Obesity and Your Commute

In the 1950s — before the invention of BMI (Body Mass Index) — Jean Mayer and others did a study of obesity at a factory in India. They divided workers by how much exertion their job required. Almost everyone, even desk clerks, was thin, with the exception of the most sedentary. It appeared that walking one hour per day (to and from work) was enough to get almost all the weight loss possible with exercise. Doing more had greatly diminished returns. A study with rats suggested the same thing. Bottom line: If you’re sedentary, you can easily lose weight via exercise, which can be as simple as walking to work. If not, it’s hard.

This month GOOD has a kind of update of that ancient study — a scatterplot, each point a different country, that shows percentage of obesity and fraction of commutes that are active (bike or walk). It supports what Mayer and others found — that how you get to work makes a difference. If you fitted a line to the data it would have a negative slope (more obesity, less active commutes). America has the most obesity and relatively few active commutes; Switzerland has the most active commutes and relatively little obesity. The graph also suggests that other factors matter a lot. Although Australia has less active commutes than America, it also has less obesity.

10 Responses to “Obesity and Your Commute”

  1. Charles Says:

    Correlation is not causation, of course.

    Are they obese because they’re less active, or are they less active because they are obese? (Just as Gary Taubes makes the case that you’re not fat because you eat too much; you eat too much because you’re fat.)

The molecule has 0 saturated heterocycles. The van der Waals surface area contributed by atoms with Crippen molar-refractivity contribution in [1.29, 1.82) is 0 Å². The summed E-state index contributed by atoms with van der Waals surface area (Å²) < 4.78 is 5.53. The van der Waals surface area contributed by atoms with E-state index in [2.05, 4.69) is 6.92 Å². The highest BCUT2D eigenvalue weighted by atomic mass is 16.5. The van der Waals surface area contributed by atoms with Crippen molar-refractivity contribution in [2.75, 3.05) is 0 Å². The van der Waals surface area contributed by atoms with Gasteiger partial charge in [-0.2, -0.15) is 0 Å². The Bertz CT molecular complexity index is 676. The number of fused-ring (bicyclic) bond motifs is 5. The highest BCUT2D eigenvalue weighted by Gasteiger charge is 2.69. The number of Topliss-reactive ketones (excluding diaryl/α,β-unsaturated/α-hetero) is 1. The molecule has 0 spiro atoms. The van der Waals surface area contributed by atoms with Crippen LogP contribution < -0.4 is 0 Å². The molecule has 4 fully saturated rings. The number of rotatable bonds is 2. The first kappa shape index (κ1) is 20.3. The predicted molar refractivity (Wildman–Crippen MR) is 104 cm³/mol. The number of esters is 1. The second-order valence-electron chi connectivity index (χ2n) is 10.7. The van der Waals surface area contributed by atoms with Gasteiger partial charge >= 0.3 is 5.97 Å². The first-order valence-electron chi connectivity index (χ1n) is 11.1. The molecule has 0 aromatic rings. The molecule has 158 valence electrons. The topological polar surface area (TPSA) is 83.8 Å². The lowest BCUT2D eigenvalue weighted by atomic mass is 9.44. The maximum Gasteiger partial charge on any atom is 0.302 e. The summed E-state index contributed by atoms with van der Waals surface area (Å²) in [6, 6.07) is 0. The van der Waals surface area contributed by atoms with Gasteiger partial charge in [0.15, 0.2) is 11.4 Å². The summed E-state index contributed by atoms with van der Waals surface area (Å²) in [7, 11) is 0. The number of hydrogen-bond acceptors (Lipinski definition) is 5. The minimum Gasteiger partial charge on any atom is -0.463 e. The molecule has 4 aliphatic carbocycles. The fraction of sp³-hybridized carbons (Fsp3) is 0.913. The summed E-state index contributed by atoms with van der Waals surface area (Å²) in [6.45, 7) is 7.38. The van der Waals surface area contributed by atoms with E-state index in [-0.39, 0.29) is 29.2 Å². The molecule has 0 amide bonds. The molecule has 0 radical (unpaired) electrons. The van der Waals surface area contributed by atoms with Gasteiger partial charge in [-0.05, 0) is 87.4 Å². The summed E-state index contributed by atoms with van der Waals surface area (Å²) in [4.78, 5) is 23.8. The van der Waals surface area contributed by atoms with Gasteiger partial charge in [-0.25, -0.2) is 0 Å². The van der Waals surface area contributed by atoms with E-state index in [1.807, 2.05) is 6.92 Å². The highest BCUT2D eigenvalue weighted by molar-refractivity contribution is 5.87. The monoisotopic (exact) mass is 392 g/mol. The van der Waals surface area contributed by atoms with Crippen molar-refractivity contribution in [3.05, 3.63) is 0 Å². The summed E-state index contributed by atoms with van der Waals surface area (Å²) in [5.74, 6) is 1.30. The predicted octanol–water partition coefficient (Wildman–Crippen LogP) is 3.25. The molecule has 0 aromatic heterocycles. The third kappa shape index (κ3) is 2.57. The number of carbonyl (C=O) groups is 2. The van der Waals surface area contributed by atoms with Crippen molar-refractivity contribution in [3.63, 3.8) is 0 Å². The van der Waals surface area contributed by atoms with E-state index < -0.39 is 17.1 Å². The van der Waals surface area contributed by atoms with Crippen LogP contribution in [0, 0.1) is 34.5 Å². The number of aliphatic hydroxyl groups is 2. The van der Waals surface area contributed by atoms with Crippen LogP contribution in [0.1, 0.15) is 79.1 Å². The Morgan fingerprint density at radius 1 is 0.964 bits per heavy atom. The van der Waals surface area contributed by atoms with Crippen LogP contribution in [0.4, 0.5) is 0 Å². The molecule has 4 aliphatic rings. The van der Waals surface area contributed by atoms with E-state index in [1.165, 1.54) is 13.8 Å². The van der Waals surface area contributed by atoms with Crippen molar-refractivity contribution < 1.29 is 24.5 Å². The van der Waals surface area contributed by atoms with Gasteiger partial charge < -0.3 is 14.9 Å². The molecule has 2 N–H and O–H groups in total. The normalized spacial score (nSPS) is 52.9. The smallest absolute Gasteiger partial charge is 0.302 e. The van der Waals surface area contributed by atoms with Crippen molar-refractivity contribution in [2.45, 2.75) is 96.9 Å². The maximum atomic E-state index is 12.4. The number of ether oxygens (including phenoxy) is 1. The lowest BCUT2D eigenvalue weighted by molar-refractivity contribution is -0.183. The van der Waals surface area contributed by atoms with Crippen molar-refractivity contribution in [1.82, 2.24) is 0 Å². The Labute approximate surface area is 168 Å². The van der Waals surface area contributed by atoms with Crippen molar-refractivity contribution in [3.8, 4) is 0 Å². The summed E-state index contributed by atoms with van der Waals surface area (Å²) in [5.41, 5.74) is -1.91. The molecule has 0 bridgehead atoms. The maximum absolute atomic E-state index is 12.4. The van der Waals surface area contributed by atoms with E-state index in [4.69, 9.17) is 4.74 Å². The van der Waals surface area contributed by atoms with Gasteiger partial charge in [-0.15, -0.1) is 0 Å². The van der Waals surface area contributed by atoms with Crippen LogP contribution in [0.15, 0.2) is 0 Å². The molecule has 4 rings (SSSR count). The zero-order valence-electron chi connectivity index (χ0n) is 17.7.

I know that when my diet is good, I’m more active and more interested in being active. When in the past my diet has been bad, I’ve been much more likely to sit around and watch TV, or get in the car when I could walk or bike.

    Now if you live in L.A., and work 30 miles from where you live, walking isn’t an option of course…

  2. Sam Says:

    Uuh, this got nothing to do with this post, actually (just delete my comment after reading it, I found no other way to contact you).

    Look at the video embedded at this site:
    http://www.renegadehealth.com/gerson-hbs/

    The old lady is talking about her fathers experiments, using foods to cure deseases, and funny thing, the one fat she explicitely mentions at the end of the (interesting part of the) video is flaxseed oil.

    I thoung this video about food and health might be of interest to you.

    Kind regards,
    Sam

  3. david Says:

    I saw this a while back and almost sent it to you: